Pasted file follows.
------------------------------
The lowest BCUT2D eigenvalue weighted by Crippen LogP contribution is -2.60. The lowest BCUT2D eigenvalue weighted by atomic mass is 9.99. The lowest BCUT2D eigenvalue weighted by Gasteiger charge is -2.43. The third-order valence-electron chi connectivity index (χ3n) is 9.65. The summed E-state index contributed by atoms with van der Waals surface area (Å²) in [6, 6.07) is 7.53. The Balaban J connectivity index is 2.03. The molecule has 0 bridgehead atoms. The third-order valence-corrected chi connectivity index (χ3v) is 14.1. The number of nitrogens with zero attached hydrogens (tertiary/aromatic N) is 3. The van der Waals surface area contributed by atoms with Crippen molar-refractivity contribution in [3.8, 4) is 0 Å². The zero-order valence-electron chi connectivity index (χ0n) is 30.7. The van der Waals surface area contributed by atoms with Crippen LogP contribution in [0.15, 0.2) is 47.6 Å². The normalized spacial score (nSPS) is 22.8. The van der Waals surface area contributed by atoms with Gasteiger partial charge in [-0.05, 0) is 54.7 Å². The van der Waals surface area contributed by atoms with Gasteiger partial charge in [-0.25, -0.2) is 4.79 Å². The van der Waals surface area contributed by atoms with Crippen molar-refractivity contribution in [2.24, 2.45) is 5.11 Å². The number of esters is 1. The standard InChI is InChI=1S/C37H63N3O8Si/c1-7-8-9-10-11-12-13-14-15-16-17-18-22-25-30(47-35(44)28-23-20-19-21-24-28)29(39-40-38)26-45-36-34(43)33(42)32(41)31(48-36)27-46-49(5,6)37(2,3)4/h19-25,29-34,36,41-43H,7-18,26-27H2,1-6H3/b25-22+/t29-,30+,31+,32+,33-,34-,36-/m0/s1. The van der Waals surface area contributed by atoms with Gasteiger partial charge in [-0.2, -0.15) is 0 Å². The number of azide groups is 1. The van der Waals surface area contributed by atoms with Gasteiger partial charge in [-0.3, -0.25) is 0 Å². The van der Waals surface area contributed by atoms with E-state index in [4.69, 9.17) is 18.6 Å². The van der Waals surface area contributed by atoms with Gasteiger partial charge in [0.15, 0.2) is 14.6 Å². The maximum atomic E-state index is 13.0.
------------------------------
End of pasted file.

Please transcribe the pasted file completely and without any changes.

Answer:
The lowest BCUT2D eigenvalue weighted by Crippen LogP contribution is -2.60. The lowest BCUT2D eigenvalue weighted by atomic mass is 9.99. The lowest BCUT2D eigenvalue weighted by Gasteiger charge is -2.43. The third-order valence-electron chi connectivity index (χ3n) is 9.65. The summed E-state index contributed by atoms with van der Waals surface area (Å²) in [6, 6.07) is 7.53. The Balaban J connectivity index is 2.03. The molecule has 0 bridgehead atoms. The third-order valence-corrected chi connectivity index (χ3v) is 14.1. The number of nitrogens with zero attached hydrogens (tertiary/aromatic N) is 3. The van der Waals surface area contributed by atoms with Crippen molar-refractivity contribution in [3.8, 4) is 0 Å². The zero-order valence-electron chi connectivity index (χ0n) is 30.7. The van der Waals surface area contributed by atoms with Crippen LogP contribution in [0.15, 0.2) is 47.6 Å². The normalized spacial score (nSPS) is 22.8. The van der Waals surface area contributed by atoms with Gasteiger partial charge in [-0.05, 0) is 54.7 Å². The van der Waals surface area contributed by atoms with Gasteiger partial charge in [-0.25, -0.2) is 4.79 Å². The van der Waals surface area contributed by atoms with Crippen molar-refractivity contribution in [2.24, 2.45) is 5.11 Å². The number of esters is 1. The standard InChI is InChI=1S/C37H63N3O8Si/c1-7-8-9-10-11-12-13-14-15-16-17-18-22-25-30(47-35(44)28-23-20-19-21-24-28)29(39-40-38)26-45-36-34(43)33(42)32(41)31(48-36)27-46-49(5,6)37(2,3)4/h19-25,29-34,36,41-43H,7-18,26-27H2,1-6H3/b25-22+/t29-,30+,31+,32+,33-,34-,36-/m0/s1. The van der Waals surface area contributed by atoms with Gasteiger partial charge in [-0.2, -0.15) is 0 Å². The number of azide groups is 1. The van der Waals surface area contributed by atoms with Gasteiger partial charge in [-0.3, -0.25) is 0 Å². The van der Waals surface area contributed by atoms with E-state index in [4.69, 9.17) is 18.6 Å². The van der Waals surface area contributed by atoms with Gasteiger partial charge in [0.15, 0.2) is 14.6 Å². The maximum atomic E-state index is 13.0.